are so apt to win the heart of a Scotchman when far from home; and the
glens of the Gael seemed then indeed, far, far away, to the imagination of
the simple souls who manned the Black Watch in 1743.
Both Farquhar and the
corporal being gentlemen, wore the wing of the eagle in their bonnets, and
were well educated, and spoke English with tolerable fluency.
"I would that his Majesty
had seen us, however" said the corporal; "we have had a long march south
from our own country on a bootless errand"
"Can you possibly be so
simple as to believe that the King cared a rush on the subject" asked a
gentleman, with an incredulous smile ; for he and his companions, like
many others who hovered about these new soldiers, were Jacobites and
"What mean you, sir"
demanded MacPherson, with surprise.
"Why, you simpleton, that
story of the King wishing to see you was all a tale of a tub - a snare.
"Yes - a pretext of the
ministry to lure you to this distance from your own country, and then
transport you bodily for life"
"Oh, that matters little -
perhaps to the American plantations."
"Or, to Botany Bay"
suggested another, maliciously; "but take another jorum of brandy, and
fear nothing; wherever you go, it can't well be a worse place than your
"Thanks, gentlemen" replied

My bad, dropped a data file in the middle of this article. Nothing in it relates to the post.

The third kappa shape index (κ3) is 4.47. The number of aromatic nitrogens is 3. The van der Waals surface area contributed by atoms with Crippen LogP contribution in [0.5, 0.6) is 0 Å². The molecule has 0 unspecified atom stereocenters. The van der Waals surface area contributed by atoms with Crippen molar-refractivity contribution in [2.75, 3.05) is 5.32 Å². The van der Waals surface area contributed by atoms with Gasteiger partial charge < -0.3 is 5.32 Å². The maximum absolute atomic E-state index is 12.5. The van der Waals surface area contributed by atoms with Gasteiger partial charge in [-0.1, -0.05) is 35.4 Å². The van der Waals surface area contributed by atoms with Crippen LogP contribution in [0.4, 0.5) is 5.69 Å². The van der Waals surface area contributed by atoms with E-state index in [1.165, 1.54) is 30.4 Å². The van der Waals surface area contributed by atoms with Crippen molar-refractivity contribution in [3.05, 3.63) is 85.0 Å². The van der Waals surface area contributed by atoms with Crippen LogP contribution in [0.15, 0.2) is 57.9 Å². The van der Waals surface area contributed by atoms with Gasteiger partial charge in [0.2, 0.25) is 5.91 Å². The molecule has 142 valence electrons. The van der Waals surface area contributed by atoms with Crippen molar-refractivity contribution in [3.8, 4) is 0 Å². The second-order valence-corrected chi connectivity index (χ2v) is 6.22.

Farquhar, loftily, while his hands played nervously with his dirk; "we
want no more of your brandy."
^Believe me, sirs" resumed
their informant and tormentor, "the real object of the ministry is to get
as many fighting men, Jacobites and so forth, out of the Highlands as
possible. This is merely part of a new system of government."
"Sirs," exclaimed Farquhar,
drawing his dirk with an air of gravity and determination which caused his
new friends at once to put the table between him and them, "will you swear
this upon the dirk?"
"Upon the Holy Iron - we
know no oath more binding" continued the Highlander, with an expression of
"I'll swear it by the Holy
Poker, or anything you please," replied the Englishman, re-assured on
finding the Celt had no hostile intentions. "'Tis all a fact," he
continued, winking to his companions, "for so my good friend Phil Yorke,
the Lord Chancellor, who expects soon to be Earl of Hardwick, informed
The eyes of the corporal
flashed with indignation; and Farquhar struck his forehead as the memory
of his terrible dream in the haunted glen rushed upon his memory.
"Oh! yes," said a third
gentleman, anxious to add his mite to the growing mischief; "it is all a
Whig plot of which you are the victims, as our kind ministry hope that you
will all die off like sheep with the rot; or like the Marine Corps; or the
Invalids, the old 41st, in Jamaica."
"They dare not deceive us!"
exclaimed MacPherson, striking the basket-hilt of his claymore.
"Indeed - why?"
"For in the country of the
clans fifty thousand claymores would be on the grindstone to avenge us!"
A laugh followed this
"King George made you rods
to scourge your own countrymen, and now, as useless rods, you are to be
flung into the fire," said the first speaker, tauntingly.